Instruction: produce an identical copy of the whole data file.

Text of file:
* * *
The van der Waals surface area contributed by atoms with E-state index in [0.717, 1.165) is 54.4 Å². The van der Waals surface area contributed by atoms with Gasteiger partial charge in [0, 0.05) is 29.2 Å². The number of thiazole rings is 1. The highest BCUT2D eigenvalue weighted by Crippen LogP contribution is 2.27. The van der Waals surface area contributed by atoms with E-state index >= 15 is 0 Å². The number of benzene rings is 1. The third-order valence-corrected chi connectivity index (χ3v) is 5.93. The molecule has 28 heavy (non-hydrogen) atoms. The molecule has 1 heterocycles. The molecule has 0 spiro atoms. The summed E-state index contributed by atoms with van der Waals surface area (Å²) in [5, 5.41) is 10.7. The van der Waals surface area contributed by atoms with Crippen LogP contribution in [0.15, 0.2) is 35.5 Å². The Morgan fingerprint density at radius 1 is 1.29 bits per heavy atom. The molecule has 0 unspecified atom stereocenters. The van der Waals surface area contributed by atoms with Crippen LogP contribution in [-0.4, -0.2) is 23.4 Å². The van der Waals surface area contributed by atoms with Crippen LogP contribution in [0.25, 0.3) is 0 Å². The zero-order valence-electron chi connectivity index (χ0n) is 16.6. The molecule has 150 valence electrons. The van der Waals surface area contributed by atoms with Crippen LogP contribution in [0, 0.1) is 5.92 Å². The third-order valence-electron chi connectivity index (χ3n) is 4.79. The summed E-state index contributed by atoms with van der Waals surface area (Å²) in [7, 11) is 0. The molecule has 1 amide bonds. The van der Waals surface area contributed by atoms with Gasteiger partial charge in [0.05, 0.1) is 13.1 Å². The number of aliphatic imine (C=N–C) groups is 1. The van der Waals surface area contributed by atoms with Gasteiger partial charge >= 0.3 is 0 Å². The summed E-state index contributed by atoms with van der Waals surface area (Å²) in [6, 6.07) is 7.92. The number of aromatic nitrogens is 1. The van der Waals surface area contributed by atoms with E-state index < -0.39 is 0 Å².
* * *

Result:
The van der Waals surface area contributed by atoms with E-state index in [0.717, 1.165) is 54.4 Å². The van der Waals surface area contributed by atoms with Gasteiger partial charge in [0, 0.05) is 29.2 Å². The number of thiazole rings is 1. The highest BCUT2D eigenvalue weighted by Crippen LogP contribution is 2.27. The van der Waals surface area contributed by atoms with E-state index >= 15 is 0 Å². The number of benzene rings is 1. The third-order valence-corrected chi connectivity index (χ3v) is 5.93. The molecule has 28 heavy (non-hydrogen) atoms. The molecule has 1 heterocycles. The molecule has 0 spiro atoms. The summed E-state index contributed by atoms with van der Waals surface area (Å²) in [5, 5.41) is 10.7. The van der Waals surface area contributed by atoms with Crippen LogP contribution in [0.15, 0.2) is 35.5 Å². The Morgan fingerprint density at radius 1 is 1.29 bits per heavy atom. The molecule has 0 unspecified atom stereocenters. The van der Waals surface area contributed by atoms with Crippen LogP contribution in [-0.4, -0.2) is 23.4 Å². The van der Waals surface area contributed by atoms with Crippen LogP contribution in [0.25, 0.3) is 0 Å². The zero-order valence-electron chi connectivity index (χ0n) is 16.6. The molecule has 150 valence electrons. The van der Waals surface area contributed by atoms with Crippen LogP contribution in [0, 0.1) is 5.92 Å². The third-order valence-electron chi connectivity index (χ3n) is 4.79. The summed E-state index contributed by atoms with van der Waals surface area (Å²) in [7, 11) is 0. The molecule has 1 amide bonds. The van der Waals surface area contributed by atoms with Gasteiger partial charge in [0.05, 0.1) is 13.1 Å². The number of aliphatic imine (C=N–C) groups is 1. The van der Waals surface area contributed by atoms with Gasteiger partial charge >= 0.3 is 0 Å². The summed E-state index contributed by atoms with van der Waals surface area (Å²) in [6, 6.07) is 7.92. The number of aromatic nitrogens is 1. The van der Waals surface area contributed by atoms with E-state index < -0.39 is 0 Å².